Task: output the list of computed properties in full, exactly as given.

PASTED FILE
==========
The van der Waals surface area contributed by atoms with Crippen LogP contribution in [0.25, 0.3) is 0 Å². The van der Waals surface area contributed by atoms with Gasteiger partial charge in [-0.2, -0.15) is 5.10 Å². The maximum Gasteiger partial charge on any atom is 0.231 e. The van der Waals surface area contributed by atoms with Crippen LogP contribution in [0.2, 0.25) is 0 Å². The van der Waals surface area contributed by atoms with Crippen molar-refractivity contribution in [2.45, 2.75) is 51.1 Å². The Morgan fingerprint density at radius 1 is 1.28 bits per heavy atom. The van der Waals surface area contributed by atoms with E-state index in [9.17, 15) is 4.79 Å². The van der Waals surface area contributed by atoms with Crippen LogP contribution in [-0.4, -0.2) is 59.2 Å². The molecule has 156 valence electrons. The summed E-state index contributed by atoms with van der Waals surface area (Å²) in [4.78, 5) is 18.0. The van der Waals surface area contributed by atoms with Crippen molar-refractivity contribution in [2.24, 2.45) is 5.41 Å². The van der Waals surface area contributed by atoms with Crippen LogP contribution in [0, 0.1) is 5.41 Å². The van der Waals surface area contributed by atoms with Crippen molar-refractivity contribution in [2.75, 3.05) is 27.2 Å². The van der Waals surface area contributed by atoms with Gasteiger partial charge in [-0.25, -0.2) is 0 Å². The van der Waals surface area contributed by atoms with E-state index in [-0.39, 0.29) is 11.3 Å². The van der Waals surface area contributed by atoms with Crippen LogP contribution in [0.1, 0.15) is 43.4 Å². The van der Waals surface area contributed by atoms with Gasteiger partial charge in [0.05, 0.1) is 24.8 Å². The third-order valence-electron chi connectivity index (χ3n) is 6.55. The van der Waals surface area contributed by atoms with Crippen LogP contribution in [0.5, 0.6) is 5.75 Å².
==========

The van der Waals surface area contributed by atoms with Crippen LogP contribution in [0.25, 0.3) is 0 Å². The van der Waals surface area contributed by atoms with Gasteiger partial charge in [-0.2, -0.15) is 5.10 Å². The maximum Gasteiger partial charge on any atom is 0.231 e. The van der Waals surface area contributed by atoms with Crippen LogP contribution in [0.2, 0.25) is 0 Å². The van der Waals surface area contributed by atoms with Crippen molar-refractivity contribution in [2.45, 2.75) is 51.1 Å². The Morgan fingerprint density at radius 1 is 1.28 bits per heavy atom. The van der Waals surface area contributed by atoms with E-state index in [9.17, 15) is 4.79 Å². The van der Waals surface area contributed by atoms with Crippen LogP contribution in [-0.4, -0.2) is 59.2 Å². The molecule has 156 valence electrons. The summed E-state index contributed by atoms with van der Waals surface area (Å²) in [4.78, 5) is 18.0. The van der Waals surface area contributed by atoms with Crippen molar-refractivity contribution in [2.24, 2.45) is 5.41 Å². The van der Waals surface area contributed by atoms with Crippen LogP contribution in [0, 0.1) is 5.41 Å². The van der Waals surface area contributed by atoms with Crippen molar-refractivity contribution in [2.75, 3.05) is 27.2 Å². The van der Waals surface area contributed by atoms with Gasteiger partial charge in [-0.25, -0.2) is 0 Å². The van der Waals surface area contributed by atoms with E-state index in [-0.39, 0.29) is 11.3 Å². The van der Waals surface area contributed by atoms with Crippen LogP contribution in [0.1, 0.15) is 43.4 Å². The van der Waals surface area contributed by atoms with Gasteiger partial charge in [0.05, 0.1) is 24.8 Å². The third-order valence-electron chi connectivity index (χ3n) is 6.55. The van der Waals surface area contributed by atoms with Crippen LogP contribution in [0.5, 0.6) is 5.75 Å².